Suboxone Withdrawal Symptoms and Addiction – Suboxone is a drug indicated for the treatment of opiate and opioid dependence that contains buprenorphine and naloxone. Although Suboxone can be a very effective medication to aid in recovery from opiate dependence, it still has a potential for addiction. As a partial opioid agonist, Suboxone can result in similar withdrawal effects to other opioids if it is quit “cold turkey.”
Suboxone withdrawal symptoms can last for as long as a month, and symptoms can include:
- Muscle aches
- Insomnia or sleep disturbances
- Indigestion or digestive distress
- Drug cravings
From person to person, symptoms will vary in severity and duration, depending largely on how long users have been using Suboxone, as well as the average dosage of the medication.
Suboxone Withdrawal Symptoms:
Usually, most physical withdrawal symptoms will abate after a month or so, although psychological dependence can still remain for much longer.
Suboxone withdrawal symptoms are the typically at their most severe in the first 72 hours after cessation, as this is when most physical symptoms are experienced. In the first week following discontinuation of Suboxone, symptoms most often subside to general body aches and pains, as well as insomnia and moodiness.
During week two, depression is often the most distressing symptom. After a month, users will probably still be experiencing strong cravings and some depression. This is the most susceptible time after discontinuing Suboxone use, as users have a high potential for relapse.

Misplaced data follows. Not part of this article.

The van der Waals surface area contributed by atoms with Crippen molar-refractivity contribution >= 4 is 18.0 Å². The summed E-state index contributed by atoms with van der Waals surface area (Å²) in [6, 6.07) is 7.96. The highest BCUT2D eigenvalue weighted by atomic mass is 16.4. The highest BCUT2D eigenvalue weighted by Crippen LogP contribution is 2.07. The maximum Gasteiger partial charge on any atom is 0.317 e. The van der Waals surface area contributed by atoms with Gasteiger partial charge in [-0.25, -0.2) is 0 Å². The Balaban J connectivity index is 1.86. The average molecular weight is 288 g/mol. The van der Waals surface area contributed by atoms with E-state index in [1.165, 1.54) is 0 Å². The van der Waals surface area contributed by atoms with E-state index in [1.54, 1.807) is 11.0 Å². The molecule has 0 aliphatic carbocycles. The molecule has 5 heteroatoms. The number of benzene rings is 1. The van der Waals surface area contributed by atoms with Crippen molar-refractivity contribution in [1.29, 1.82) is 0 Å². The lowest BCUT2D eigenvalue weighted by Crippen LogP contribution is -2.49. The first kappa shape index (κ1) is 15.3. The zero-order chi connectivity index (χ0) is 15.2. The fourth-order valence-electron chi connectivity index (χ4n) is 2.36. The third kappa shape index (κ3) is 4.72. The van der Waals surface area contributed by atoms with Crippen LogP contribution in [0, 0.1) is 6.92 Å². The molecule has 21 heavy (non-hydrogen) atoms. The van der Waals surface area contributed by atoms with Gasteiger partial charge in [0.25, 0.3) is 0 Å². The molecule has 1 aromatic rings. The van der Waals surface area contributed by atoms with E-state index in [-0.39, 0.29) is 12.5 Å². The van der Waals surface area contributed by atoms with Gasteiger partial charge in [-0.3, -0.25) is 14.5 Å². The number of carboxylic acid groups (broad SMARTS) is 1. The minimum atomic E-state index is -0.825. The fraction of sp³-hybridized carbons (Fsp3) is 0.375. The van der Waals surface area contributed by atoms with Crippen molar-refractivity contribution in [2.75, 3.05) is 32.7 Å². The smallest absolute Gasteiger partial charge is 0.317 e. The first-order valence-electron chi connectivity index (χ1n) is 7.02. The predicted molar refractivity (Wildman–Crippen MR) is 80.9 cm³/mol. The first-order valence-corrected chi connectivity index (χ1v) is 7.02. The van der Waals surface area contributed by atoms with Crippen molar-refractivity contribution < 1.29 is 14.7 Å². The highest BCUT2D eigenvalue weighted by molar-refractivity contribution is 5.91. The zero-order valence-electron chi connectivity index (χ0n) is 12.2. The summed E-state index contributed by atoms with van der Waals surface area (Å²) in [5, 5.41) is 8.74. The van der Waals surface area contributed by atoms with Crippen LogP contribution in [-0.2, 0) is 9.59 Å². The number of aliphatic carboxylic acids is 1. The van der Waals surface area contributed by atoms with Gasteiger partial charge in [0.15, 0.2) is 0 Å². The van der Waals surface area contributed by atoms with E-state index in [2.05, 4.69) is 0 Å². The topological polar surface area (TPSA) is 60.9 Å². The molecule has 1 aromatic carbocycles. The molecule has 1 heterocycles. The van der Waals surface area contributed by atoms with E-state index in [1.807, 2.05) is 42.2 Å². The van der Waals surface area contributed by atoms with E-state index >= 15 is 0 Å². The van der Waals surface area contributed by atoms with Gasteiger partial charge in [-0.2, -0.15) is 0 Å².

- 72 hours: Physical symptoms at their most severe
- 1 week: Body aches and pains, insomnia, and moodiness
- 2 weeks: Depression
- 1 month: Depression and intense cravings
Due to this prolonged withdrawal, it is critical for those who have stopped taking Suboxone contact a medical professional to aid in relapse prevention.
As noted, Suboxone is a combination of Buprenorphine and Naloxone. Buprenorphine is a synthetic opioid created to negate withdrawal symptoms that result from quitting use of heroin or other opioids such as hydrocodone or oxycodone. Naloxone is an opioid antagonist drug that as a standalone treatment is used to reverse an overdose of heroin or other opiates/opioids in progress. In Suboxone, its function is to suppress the euphoria or “high” that a user could potentially receive from Buprenorphine.